‘Blending’ the veteran community

Exterior of veteran's resource center pictured with red awnings and plenty of chairs
The Veterans Resources Center located in the Student Union offers veterans a place to study, watch movies and socialize with each other. Photo credit: Max Sullivan

The Veterans Resource Center (VRC), located in the University Student Union, serves to help CSUN students as they transition from the military to school. The VRC aims to facilitate that transition by hosting an event called The Blend.

The Blend provides students, both veterans and non-veterans, with light snacks and refreshments along with the opportunity to relax and have conversations with others. One of the main goals of the event is to provide needed support for veteran students.

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In the fall of 2010 electrical engineering major Joe Castagna (pictured) and Kevin Kidd went to administration and asked for the Veterans Resource Center as both a place for veterans to hang out with each other and location to be informed of resources available to them. “It has grown, they’ve done a good job of running it, and I’m happy it has turned into this,” Castagna said. Photo credit: Max Sullivan

“The Blend helps me a lot, it’s a big stress reliever” said Rolando Cabral, a veteran of the U.S. Marines and math major. “Coming here helps me power through the rest of the week and it helps the transition between work and school. This place is a second home to me. There are certain ways to speak with veterans that would seem too abrasive with others but here we connect with them.”

According to VRC event assistant and Army Reserves veteran, Thomas Kee, The Blend offers a sense of belonging to veteran students and finds common ground with other veterans they can relate to. Veteran students find difficulty in relating to traditional students and The Blend allows them to connect with others who have the same life experiences as them and people who have been through the same things they have.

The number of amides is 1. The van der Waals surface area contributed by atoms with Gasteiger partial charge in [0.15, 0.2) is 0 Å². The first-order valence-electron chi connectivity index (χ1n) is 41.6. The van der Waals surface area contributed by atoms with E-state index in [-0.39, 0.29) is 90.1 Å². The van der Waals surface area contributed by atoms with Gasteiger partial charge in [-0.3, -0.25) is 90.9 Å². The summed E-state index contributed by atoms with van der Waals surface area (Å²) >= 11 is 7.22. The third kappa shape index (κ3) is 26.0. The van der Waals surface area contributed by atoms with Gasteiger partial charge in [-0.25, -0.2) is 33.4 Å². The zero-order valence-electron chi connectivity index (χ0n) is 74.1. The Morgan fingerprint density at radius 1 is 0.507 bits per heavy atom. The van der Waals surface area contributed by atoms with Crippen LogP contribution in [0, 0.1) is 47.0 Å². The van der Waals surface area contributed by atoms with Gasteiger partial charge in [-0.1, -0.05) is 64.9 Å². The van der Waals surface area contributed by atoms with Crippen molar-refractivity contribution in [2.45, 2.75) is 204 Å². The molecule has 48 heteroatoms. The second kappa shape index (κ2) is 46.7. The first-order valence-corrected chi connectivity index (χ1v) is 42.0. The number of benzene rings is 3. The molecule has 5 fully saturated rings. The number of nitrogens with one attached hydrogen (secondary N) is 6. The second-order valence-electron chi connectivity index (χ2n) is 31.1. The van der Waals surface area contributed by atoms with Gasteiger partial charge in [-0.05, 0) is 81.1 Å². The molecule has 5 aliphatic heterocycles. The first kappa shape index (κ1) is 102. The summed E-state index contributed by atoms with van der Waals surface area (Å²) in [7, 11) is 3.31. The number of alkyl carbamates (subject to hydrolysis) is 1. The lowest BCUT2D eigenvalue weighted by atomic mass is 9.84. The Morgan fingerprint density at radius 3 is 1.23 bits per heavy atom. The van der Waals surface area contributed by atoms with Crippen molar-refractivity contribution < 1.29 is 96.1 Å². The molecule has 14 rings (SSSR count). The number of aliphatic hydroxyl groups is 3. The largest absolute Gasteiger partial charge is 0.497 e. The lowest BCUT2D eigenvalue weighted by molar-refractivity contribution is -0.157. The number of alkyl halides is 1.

“Traditionally, veteran students are not traditional students here on campus,” Kee said. “Most of the traditional students come right after high school and they’re 18 to 19 years old with a different lifestyle than our veterans who went to the military after high school and are 24. Others have been in the military for 10 plus years and are 32 or 33 years old and some are as old as 50, so they can’t really connect to traditional students.”

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After serving four years as a Marine, Cristan Giron relaxes in the Veterans Resource center in his first semester as an electrical engineering major at CSUN. “The sense of camaraderie we use to have, it is a lot easier to establish with people who were in similar situations,” Giron said.

The Blend has been adapted over the years and was originally known as Meet, Relax and Eat (MRE), according to Veterans Resource Center supervisor Amber Bartmus. The idea for creating MRE and The Blend was a collaboration effort with the USU, but Bartmus said the creation of the event is credited to Patrina Croisdale, Coordinator of the VRC.

The name for MRE came from the food packets that service members eat called Meal, Ready-to-Eat. Despite the different name, MRE had the same intentions as The Blend by providing community, brotherhood, and a sense of belonging to veteran students.

“It still meant the same thing as the Blend because it brings a personal component, making it so people had a place to come together and discuss what they wanted to discuss in a comfortable way,” Bartmus said. “The reason we changed it is because in changing the name of the program we were hoping to also explain how we want to blend our student veterans with our military connected and our [military] allies.”

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David Oh, a Computer Science major, served in the U.S. Army and did one tour in "Operation Enduring Freedom" in Iraq. "In High school, there were the different groups, the goths, the skaters," Oh said. They all identified with each other. I think a lot of veterans have that same mindset.” Photo credit: Max Sullivan

The Blend also offers activities and other forms of entertainment that are different each week, but still retain something that veteran students can relate and connect to. According to Kee, the theme could be watching a documentary and discussing it to arts and crafts activities. Some of the artwork seen around the center came from The Blend. The most recent activity was making military bracelets made of 550 paracords.

“In the military, the paracords are used to tie something down without a big rope,” said Cristian Giron, a veteran of the U.S. Marines and electrical engineering major. “When we got bored we made bracelets out of them and the trend carried on. Every veteran is different but with these bracelets, we have one thing in common.”